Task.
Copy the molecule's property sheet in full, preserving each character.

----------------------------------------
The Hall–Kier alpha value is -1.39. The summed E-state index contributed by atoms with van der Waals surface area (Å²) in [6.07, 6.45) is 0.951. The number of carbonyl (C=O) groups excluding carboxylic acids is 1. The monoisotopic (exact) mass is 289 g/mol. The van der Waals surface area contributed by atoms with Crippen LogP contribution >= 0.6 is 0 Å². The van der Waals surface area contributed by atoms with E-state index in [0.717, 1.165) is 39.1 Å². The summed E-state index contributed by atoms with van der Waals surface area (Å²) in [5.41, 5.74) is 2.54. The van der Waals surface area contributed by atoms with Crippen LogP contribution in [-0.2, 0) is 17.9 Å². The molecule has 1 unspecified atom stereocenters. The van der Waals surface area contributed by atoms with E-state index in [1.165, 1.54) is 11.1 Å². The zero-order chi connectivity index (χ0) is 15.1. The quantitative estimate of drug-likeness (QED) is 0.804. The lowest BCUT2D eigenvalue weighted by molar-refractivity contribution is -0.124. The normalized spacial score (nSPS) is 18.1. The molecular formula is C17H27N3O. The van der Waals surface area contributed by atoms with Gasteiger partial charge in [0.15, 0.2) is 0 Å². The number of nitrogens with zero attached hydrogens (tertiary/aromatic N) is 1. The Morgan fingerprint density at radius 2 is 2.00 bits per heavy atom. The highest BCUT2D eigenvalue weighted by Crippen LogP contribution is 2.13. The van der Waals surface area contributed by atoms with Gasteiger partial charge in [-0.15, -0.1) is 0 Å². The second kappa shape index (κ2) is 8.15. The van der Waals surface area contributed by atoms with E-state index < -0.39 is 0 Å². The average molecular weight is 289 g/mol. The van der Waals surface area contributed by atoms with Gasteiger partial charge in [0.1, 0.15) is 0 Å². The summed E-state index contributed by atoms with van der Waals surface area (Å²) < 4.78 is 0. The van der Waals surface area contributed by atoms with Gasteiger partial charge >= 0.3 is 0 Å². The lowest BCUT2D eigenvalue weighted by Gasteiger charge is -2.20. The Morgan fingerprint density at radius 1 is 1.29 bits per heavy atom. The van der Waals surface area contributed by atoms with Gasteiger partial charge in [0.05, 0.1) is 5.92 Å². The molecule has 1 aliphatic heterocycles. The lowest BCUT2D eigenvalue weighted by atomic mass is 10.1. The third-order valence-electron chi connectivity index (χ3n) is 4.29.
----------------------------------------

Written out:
The Hall–Kier alpha value is -1.39. The summed E-state index contributed by atoms with van der Waals surface area (Å²) in [6.07, 6.45) is 0.951. The number of carbonyl (C=O) groups excluding carboxylic acids is 1. The monoisotopic (exact) mass is 289 g/mol. The van der Waals surface area contributed by atoms with Crippen LogP contribution >= 0.6 is 0 Å². The van der Waals surface area contributed by atoms with E-state index in [0.717, 1.165) is 39.1 Å². The summed E-state index contributed by atoms with van der Waals surface area (Å²) in [5.41, 5.74) is 2.54. The van der Waals surface area contributed by atoms with Crippen LogP contribution in [-0.2, 0) is 17.9 Å². The molecule has 1 unspecified atom stereocenters. The van der Waals surface area contributed by atoms with E-state index in [1.165, 1.54) is 11.1 Å². The zero-order chi connectivity index (χ0) is 15.1. The quantitative estimate of drug-likeness (QED) is 0.804. The lowest BCUT2D eigenvalue weighted by molar-refractivity contribution is -0.124. The normalized spacial score (nSPS) is 18.1. The molecular formula is C17H27N3O. The van der Waals surface area contributed by atoms with Gasteiger partial charge in [0.15, 0.2) is 0 Å². The number of nitrogens with zero attached hydrogens (tertiary/aromatic N) is 1. The Morgan fingerprint density at radius 2 is 2.00 bits per heavy atom. The highest BCUT2D eigenvalue weighted by Crippen LogP contribution is 2.13. The van der Waals surface area contributed by atoms with Gasteiger partial charge in [-0.15, -0.1) is 0 Å². The second kappa shape index (κ2) is 8.15. The van der Waals surface area contributed by atoms with E-state index < -0.39 is 0 Å². The average molecular weight is 289 g/mol. The van der Waals surface area contributed by atoms with Gasteiger partial charge in [0.1, 0.15) is 0 Å². The summed E-state index contributed by atoms with van der Waals surface area (Å²) < 4.78 is 0. The van der Waals surface area contributed by atoms with Gasteiger partial charge >= 0.3 is 0 Å². The lowest BCUT2D eigenvalue weighted by Gasteiger charge is -2.20. The Morgan fingerprint density at radius 1 is 1.29 bits per heavy atom. The van der Waals surface area contributed by atoms with Gasteiger partial charge in [0.05, 0.1) is 5.92 Å². The molecule has 1 aliphatic heterocycles. The lowest BCUT2D eigenvalue weighted by atomic mass is 10.1. The third-order valence-electron chi connectivity index (χ3n) is 4.29.